2020-07-29  103.786129  105.039660  ...  28450800         NaN
2020-07-30  103.628814  106.105921  ...  30888000         NaN
2020-07-31  105.509108  107.539235  ...  38608000         NaN
2020-08-03  107.199633  110.857861  ...  41272000         NaN
2020-08-04  110.370919  112.146339  ...  31033600         NaN
2020-08-05  112.308666  113.584670  ...  24992400         NaN
2020-08-06  113.364923  113.447331  ...  24431600         NaN
2020-08-07  112.992859  114.913114  ...  34251600         NaN
2020-08-10  113.210097  113.949231  ...  42779600  109.007021
2020-08-11  110.608158  111.237419  ...  35451200  109.640780
2020-08-12  109.779123  114.536057  ...  46441200  110.614391
2020-08-13  115.325137  117.080583  ...  37446000  111.442423
2020-08-14  115.165314  116.910770  ...  36643600  112.390564
2020-08-17  118.374052  123.952535  ...  62130000  113.715763

[15 rows x 6 columns]
```

In the first line of code, we specify the average of the previous 10 periods of the `Close` column values (inclusive of current) to be used in calculating a rolling mean. This makes use of the pandas’ DataFrame rolling method. Note the `NaN` value seen in the first 9 rows for the new `SMA_10` column. These exist because there were not enough previous data to make a calculation.

### Method 2: Using the pandas_ta Library

Pandas is a beast when it comes to scientific calculations. It offers a wide array of statistical and mathematical functions that can be used to calculate just about anything in a wildly efficient manner.

Pandas isn’t designed for calculating technical indicators and algorithmic traders may find its syntax cumbersome.  Fortunately, the pandas_ta library integrates with `DataFrames` natively and makes adding technical indicators a breeze. Consider the following code that adds the 5, 10, and 20-period Simple Moving Average calculated from the daily closing price:

```# import required library
import pandas_ta as ta

# Add indicators, using data from before
df.ta.sma(close='close', length=5, append=True)
df.ta.sma(close='close', length=10, append=True)
df.ta.sma(close='close', length=20, append=True)

# View Result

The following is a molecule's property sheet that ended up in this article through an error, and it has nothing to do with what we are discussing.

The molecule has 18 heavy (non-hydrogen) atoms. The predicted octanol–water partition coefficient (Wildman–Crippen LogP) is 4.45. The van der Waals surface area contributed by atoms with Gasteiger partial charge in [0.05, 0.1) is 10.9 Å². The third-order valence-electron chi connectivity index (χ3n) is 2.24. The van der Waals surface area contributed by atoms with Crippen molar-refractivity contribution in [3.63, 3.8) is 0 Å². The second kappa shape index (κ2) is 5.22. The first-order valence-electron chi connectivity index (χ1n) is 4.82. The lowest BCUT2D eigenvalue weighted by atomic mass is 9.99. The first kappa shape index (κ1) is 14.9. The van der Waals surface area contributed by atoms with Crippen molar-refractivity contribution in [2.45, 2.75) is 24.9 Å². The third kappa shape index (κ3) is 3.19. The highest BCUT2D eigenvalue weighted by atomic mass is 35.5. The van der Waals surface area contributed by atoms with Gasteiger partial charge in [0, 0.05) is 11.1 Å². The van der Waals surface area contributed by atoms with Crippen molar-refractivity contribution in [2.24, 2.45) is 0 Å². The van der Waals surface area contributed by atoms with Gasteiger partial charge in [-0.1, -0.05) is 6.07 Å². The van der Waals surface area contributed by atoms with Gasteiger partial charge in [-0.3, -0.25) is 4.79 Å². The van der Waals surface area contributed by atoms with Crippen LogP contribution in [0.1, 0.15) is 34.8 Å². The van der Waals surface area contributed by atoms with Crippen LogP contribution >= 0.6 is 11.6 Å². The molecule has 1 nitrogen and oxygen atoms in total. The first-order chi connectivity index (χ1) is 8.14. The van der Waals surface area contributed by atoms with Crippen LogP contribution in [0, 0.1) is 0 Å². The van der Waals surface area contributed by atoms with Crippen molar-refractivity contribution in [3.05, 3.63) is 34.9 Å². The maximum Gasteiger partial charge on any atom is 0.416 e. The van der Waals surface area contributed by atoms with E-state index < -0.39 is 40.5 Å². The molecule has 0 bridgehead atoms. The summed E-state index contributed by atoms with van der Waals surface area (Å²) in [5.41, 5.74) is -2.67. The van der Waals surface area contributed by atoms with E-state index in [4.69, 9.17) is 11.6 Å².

open        high         low       close    volume  \
date
2020-07-28  103.621322  103.698731  101.973248  102.035675  27163600
2020-07-29  103.786129  105.039660  103.349140  104.532753  28450800
2020-07-30  103.628814  106.105921  102.832245  106.016022  30888000
2020-07-31  105.509108  107.539235  104.208132  106.023506  38608000
2020-08-03  107.199633  110.857861  107.027333  109.973892  41272000
...                ...         ...         ...         ...       ...
2021-07-21  188.820007  195.270004  187.419998  194.100006  37101700
2021-07-22  196.419998  198.869995  192.759995  195.940002  32382600
2021-07-23  196.559998  197.000000  192.500000  195.580002  19542900
2021-07-26  193.110001  194.419998  189.139999  192.940002  20373800
2021-07-27  192.649994  196.199997  187.410004  192.080002  23994571

SMA_5      SMA_10      SMA_20
date
2020-07-28         NaN         NaN         NaN
2020-07-29         NaN         NaN         NaN
2020-07-30         NaN         NaN         NaN
2020-07-31         NaN         NaN         NaN
2020-08-03  105.716370         NaN         NaN
...                ...         ...         ...
2021-07-21  187.858002  194.486000  196.781624
2021-07-22  189.113501  194.177251  197.049999
2021-07-23  191.907501  193.685001  197.226250
2021-07-26  192.936002  192.466501  197.357750
2021-07-27  194.128003  191.424501  196.969250
```

Here we’ve used the pandas_ta native integration with Pandas `DataFrames` via the DataFrame.ta method. Using this allows us to easily add the simple moving averages via the `pandas_ta sma` function. Pay close attention to our use of the `append=True` argument. Without this, our newly-calculated indicator won’t be added to our existing `DataFrame` and be returned as a `Pandas.core.Series` object. This is pretty convenient but becomes a syntactic nightmare when adding lots of indicators. Fortunately, pandas_ta has a novel Strategy class to help facilitate more modular code. Consider the following:

```# Create a pandas_ta strategy
moving_averages = ta.Strategy(
name="SMA_5_10_20",
ta=[
{"kind": "sma", "length": 5},
{"kind": "sma", "length": 10},
{"kind": "sma", "length": 20}
]
)

# Disable multiprocessing
df.ta.cores = 0

df.ta.strategy(moving_averages, append=True)

open        high         low       close    volume  \
date
2020-07-28  103.621322  103.698731  101.973248  102.035675  27163600
2020-07-29  103.786129  105.039660  103.349140  104.532753  28450800
2020-07-30  103.628814  106.105921  102.832245  106.016022  30888000
2020-07-31  105.509108  107.539235  104.208132  106.023506  38608000
2020-08-03  107.199633  110.857861  107.027333  109.973892  41272000
...                ...         ...         ...         ...       ...
2021-07-21  188.820007  195.270004  187.419998  194.100006  37101700
2021-07-22  196.419998  198.869995  192.759995  195.940002  32382600
2021-07-23  196.559998  197.000000  192.500000  195.580002  19542900
2021-07-26  193.110001  194.419998  189.139999  192.940002  20373800
2021-07-27  192.649994  196.199997  187.410004  192.080002  23994571

SMA_5      SMA_10      SMA_20
date
2020-07-28         NaN         NaN         NaN
2020-07-29         NaN         NaN         NaN
2020-07-30         NaN         NaN         NaN
2020-07-31         NaN         NaN         NaN